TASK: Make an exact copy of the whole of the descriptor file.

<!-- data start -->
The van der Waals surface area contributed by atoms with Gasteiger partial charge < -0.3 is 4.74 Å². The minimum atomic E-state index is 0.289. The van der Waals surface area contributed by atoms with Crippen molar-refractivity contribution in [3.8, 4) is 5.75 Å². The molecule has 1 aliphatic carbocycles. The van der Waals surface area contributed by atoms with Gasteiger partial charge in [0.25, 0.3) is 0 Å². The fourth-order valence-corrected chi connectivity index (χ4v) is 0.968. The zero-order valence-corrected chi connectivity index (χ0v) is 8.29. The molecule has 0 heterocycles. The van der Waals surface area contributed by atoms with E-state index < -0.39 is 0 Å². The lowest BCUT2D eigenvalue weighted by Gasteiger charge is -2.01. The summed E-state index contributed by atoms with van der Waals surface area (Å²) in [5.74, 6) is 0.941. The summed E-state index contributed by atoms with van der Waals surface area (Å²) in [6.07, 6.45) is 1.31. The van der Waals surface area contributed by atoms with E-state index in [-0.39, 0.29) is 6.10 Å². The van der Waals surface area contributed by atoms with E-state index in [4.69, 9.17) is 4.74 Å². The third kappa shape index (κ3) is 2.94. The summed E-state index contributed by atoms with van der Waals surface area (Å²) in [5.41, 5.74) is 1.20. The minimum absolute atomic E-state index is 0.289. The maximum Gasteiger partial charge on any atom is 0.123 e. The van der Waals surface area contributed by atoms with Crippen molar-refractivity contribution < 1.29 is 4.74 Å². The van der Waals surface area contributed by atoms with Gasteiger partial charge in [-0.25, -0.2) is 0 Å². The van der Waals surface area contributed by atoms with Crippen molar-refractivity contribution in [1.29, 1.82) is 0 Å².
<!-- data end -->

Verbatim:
The van der Waals surface area contributed by atoms with Gasteiger partial charge < -0.3 is 4.74 Å². The minimum atomic E-state index is 0.289. The van der Waals surface area contributed by atoms with Crippen molar-refractivity contribution in [3.8, 4) is 5.75 Å². The molecule has 1 aliphatic carbocycles. The van der Waals surface area contributed by atoms with Gasteiger partial charge in [0.25, 0.3) is 0 Å². The fourth-order valence-corrected chi connectivity index (χ4v) is 0.968. The zero-order valence-corrected chi connectivity index (χ0v) is 8.29. The molecule has 0 heterocycles. The van der Waals surface area contributed by atoms with E-state index < -0.39 is 0 Å². The lowest BCUT2D eigenvalue weighted by Gasteiger charge is -2.01. The summed E-state index contributed by atoms with van der Waals surface area (Å²) in [5.74, 6) is 0.941. The summed E-state index contributed by atoms with van der Waals surface area (Å²) in [6.07, 6.45) is 1.31. The van der Waals surface area contributed by atoms with E-state index in [-0.39, 0.29) is 6.10 Å². The van der Waals surface area contributed by atoms with E-state index in [4.69, 9.17) is 4.74 Å². The third kappa shape index (κ3) is 2.94. The summed E-state index contributed by atoms with van der Waals surface area (Å²) in [5.41, 5.74) is 1.20. The minimum absolute atomic E-state index is 0.289. The maximum Gasteiger partial charge on any atom is 0.123 e. The van der Waals surface area contributed by atoms with Crippen molar-refractivity contribution < 1.29 is 4.74 Å². The van der Waals surface area contributed by atoms with Gasteiger partial charge in [-0.25, -0.2) is 0 Å². The van der Waals surface area contributed by atoms with Crippen molar-refractivity contribution in [1.29, 1.82) is 0 Å².